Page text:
Bernie Sanders just proposed a law to save millennials' retirements

Sen. Bernie Sander (I-VT) speaks at a news conference on the Social Security system Feb. 16.
Source: Win McNamee/Getty Images
Sen. Bernie Sander (I-VT) speaks at a news conference on the Social Security system Feb. 16.
Source: Win McNamee/Getty Images

President Donald Trump’s new budget chief thinks Social Security is a scam. But some progressive members of Congress aren’t giving up the fight to save it.

On Friday, Sen. Bernie Sanders (I-Vt.) and Rep. Peter DeFazio (D-Ore.) introduced a bill to make Social Security solvent for generations while also expanding benefits.

The bill would lift the payroll tax cap on highest earners and extend the life of the program through 2078. Currently, Social Security is funded through a 6.2% payroll tax that only applies to the first $127,200 a person earns in a year. The Sanders plan is similar to one he proposed during his presidential campaign and would lift the cap on all income above $250,000.

Sanders proposed his legislation on Thursday because it was Social Security Day of Action. That's the day of the year — not even two months in — that millionaires stop contributing money from their paychecks into Social Security because of the $127,200 cap.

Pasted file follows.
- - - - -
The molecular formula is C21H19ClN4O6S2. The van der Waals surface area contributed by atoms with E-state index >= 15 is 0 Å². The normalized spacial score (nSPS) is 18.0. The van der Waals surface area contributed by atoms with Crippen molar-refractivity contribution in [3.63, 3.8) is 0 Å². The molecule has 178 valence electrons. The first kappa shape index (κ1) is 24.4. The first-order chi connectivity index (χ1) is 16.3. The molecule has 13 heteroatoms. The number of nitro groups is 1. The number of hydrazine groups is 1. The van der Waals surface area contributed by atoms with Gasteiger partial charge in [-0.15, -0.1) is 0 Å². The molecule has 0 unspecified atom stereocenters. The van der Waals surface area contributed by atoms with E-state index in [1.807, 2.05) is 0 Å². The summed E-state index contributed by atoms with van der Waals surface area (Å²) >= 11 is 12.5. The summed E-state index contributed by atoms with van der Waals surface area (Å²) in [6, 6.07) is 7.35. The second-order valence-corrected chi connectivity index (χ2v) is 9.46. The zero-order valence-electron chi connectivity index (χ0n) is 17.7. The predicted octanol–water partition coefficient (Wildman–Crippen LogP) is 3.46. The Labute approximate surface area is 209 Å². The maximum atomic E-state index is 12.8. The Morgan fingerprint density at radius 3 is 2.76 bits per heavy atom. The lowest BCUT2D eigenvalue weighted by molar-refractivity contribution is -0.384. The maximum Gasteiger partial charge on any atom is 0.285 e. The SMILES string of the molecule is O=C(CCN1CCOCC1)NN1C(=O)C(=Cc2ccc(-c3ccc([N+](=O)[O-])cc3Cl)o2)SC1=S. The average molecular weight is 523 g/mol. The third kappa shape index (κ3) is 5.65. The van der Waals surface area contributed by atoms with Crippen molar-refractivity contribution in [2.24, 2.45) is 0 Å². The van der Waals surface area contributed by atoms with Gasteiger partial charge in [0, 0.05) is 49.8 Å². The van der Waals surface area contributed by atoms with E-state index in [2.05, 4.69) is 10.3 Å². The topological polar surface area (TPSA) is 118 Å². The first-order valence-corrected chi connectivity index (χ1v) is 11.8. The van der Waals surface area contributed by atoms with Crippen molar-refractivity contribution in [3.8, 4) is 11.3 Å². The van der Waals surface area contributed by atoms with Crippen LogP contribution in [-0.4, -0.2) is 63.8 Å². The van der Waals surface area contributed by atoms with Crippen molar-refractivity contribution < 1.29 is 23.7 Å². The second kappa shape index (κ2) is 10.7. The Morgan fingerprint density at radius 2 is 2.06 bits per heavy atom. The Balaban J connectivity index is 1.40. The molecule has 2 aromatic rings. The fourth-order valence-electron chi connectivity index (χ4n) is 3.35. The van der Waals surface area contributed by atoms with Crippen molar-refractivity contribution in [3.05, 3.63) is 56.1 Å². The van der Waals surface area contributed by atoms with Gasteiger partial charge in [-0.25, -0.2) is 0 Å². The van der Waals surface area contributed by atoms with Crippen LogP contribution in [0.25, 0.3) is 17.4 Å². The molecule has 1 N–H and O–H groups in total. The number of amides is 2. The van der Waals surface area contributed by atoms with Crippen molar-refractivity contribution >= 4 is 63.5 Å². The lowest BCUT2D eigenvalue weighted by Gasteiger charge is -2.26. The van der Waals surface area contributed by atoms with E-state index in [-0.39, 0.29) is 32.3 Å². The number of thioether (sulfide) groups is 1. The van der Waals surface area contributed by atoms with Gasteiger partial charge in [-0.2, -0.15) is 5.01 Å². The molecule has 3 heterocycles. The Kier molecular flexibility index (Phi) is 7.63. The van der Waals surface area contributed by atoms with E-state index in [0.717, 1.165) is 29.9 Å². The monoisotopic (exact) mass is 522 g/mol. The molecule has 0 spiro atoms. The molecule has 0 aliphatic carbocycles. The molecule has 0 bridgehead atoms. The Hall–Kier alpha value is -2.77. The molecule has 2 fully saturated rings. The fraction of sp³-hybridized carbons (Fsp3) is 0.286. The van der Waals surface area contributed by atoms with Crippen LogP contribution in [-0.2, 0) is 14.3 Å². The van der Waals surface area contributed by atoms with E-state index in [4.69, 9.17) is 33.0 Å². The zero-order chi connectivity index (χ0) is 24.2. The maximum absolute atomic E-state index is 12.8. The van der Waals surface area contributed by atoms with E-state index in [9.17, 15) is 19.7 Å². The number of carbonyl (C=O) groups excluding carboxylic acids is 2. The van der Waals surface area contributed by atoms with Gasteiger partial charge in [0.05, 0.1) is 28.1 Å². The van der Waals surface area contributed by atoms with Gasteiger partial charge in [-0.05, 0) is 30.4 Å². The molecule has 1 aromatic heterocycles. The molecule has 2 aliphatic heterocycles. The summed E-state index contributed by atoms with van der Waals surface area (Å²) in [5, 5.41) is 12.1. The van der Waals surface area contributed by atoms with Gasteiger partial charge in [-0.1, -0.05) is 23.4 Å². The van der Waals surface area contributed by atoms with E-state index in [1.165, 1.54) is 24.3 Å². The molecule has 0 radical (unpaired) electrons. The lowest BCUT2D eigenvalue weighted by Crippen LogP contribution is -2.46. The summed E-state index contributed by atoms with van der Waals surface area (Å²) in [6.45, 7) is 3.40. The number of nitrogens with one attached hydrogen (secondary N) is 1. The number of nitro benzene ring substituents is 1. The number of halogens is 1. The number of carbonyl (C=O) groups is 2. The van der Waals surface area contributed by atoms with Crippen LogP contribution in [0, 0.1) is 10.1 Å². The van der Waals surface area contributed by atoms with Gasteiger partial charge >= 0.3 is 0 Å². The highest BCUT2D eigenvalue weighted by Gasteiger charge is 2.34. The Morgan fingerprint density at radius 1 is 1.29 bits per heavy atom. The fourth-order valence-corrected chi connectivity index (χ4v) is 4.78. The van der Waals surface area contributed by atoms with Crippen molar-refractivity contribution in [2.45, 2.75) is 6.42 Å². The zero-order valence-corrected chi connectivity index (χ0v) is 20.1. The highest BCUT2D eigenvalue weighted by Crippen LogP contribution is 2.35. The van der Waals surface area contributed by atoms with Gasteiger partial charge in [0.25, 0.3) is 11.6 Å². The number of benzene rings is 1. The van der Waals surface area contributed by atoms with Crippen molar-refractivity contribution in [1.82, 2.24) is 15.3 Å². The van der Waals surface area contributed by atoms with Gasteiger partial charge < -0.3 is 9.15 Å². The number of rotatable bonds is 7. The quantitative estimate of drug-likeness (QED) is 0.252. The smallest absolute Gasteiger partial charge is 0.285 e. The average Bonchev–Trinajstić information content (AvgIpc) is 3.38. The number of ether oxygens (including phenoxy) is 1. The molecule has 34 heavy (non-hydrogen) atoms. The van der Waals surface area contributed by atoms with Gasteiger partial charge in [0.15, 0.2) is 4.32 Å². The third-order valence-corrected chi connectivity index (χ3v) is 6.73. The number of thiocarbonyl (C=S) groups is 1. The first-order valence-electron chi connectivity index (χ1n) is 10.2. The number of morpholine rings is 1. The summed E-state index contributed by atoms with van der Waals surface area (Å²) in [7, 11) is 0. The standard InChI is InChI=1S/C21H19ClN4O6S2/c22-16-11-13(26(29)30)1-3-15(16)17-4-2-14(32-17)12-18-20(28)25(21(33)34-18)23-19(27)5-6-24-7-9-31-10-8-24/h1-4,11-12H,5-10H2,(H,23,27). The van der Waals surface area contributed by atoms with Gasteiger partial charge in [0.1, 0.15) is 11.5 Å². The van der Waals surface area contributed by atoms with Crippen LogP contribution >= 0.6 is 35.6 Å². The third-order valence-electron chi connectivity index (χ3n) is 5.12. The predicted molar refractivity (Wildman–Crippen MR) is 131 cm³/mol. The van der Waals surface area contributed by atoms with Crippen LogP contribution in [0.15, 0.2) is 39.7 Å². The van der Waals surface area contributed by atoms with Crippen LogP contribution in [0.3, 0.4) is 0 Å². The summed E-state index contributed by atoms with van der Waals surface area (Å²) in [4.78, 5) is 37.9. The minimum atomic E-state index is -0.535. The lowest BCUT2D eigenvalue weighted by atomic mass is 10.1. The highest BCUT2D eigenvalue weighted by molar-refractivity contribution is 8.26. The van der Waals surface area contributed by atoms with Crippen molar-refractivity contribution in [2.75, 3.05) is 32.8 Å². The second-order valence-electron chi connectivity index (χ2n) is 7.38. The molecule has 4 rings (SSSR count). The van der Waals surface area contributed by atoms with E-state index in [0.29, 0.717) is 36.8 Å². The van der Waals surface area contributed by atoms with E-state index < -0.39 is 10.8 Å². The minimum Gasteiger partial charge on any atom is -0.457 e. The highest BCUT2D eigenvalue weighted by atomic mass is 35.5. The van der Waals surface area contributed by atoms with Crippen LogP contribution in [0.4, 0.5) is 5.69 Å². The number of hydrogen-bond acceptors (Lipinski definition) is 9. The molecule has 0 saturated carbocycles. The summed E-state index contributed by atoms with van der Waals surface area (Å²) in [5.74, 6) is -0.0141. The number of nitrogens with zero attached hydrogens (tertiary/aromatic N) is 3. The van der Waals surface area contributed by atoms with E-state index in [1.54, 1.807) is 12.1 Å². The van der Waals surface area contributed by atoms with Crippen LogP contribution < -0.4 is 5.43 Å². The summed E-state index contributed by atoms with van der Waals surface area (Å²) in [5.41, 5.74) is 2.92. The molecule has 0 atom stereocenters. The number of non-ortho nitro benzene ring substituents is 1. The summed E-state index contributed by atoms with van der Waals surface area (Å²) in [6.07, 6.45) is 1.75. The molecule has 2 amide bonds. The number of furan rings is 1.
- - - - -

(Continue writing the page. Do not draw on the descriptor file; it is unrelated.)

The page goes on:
Trump vowed on the campaign trail not to make any cuts to Social Security, but members of his cabinet may have other plans. Mick Mulvaney, Trump's recently confirmed head of the Office of Management and Budget, refused to walk back his position that Social Security a "Ponzi scheme," during his confirmation hearings.

Source: YouTube

"I wouldn't read too much into the description of it as a Ponzi scheme," he told senators during his confirmation hearing. "It’s simply describing to people how the cash flows." When pressed by Sanders about whether he would try and keep Trump's promise not to cut benefits, Mulvaney suggested raising the retirement age — which would cut years of Social Security benefits for retirees.

In addition to lifting the payroll tax cap for top earners, the Sanders-DeFazio plan also expands benefits to retirees by changing metrics used to calculate benefits, including the cost of living adjustment.

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Andrew Joyce

I cover politics and policy.

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